Monte Carlo microsolvation simulations for excited states using a mixed-Hamiltonian model with polarizable and vibrating waters: Applications to the blueshift of the H[sub 2]CO [sup 1](π[sup *]←n) excitation

Kawashima, Y.; Dupuis, M.; Hirao, K.
July 2002
Journal of Chemical Physics;7/1/2002, Vol. 117 Issue 1, p248
Academic Journal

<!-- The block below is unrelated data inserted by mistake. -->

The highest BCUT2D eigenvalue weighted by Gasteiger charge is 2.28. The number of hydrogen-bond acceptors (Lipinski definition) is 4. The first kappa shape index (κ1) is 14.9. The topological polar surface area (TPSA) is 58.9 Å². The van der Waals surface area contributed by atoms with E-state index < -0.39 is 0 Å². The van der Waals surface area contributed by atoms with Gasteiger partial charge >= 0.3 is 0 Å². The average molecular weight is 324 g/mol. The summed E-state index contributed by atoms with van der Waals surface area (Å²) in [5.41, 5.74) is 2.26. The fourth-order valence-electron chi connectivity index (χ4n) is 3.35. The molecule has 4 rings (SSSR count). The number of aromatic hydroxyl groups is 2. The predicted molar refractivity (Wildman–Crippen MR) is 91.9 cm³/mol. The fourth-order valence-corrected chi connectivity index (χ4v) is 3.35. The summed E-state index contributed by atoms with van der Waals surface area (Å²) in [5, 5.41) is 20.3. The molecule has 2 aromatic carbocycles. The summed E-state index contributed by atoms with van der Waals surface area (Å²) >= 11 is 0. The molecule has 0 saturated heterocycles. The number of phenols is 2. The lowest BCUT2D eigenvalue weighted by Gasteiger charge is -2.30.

The previously formulated quantum mechanical molecular mechanical (QM/MM) model applicable to the microsolvated solute excited state, the QM/MM-pol-vib/CAV model, has been combined with a Monte Carlo averaging scheme to derive the averaged properties of the solvated solutes. The methodology was applied to the electronic &supl;(π*←n) excitation of formaldehyde in water. We first performed Monte Carlo MM/MM calculations to generate the water configurations. Then, we chose 400 configurations for the QM/MM excitation energy calculations. Finally, we carried out complete active space self-consistent field calculations to derive the average excitation energy. Several different sizes of water clusters with 23, 54, and 108 water molecules were used. The first solvent shell of the clusters was found to be well structured. We also calculated the shift of the vertical excitation energies and of the dipole moments resulting from microsolvation. The calculated blueshift of the vertical excitation energies using a nonpolarizable MM potential was in the range 2610-2690 cm[sup -1], and using a polarizable MM potential, was in the range 2540-2660 cm[sup -1]. Thus the treatment that considered polarization improved the results, although the improvement was not significant. The cluster size dependence has been found to be small which indicates that the outer water molecules have little influence to the solute-solvent interaction. The dipole moments of the ground and excited states showed a significant increase arising from microsolvation. The ground state dipole moment showed larger solvent shifts than the excited state dipole moment. This leads to a decrease in the strength of the hydrogen bond between the oxygen atom of formaldehyde and hydrogen atoms of water after excitation. We analyzed the structures of the solvent configurations that produced both high and low blueshifts. The first solvent shell is proven to play a principal role in the solvent effect.


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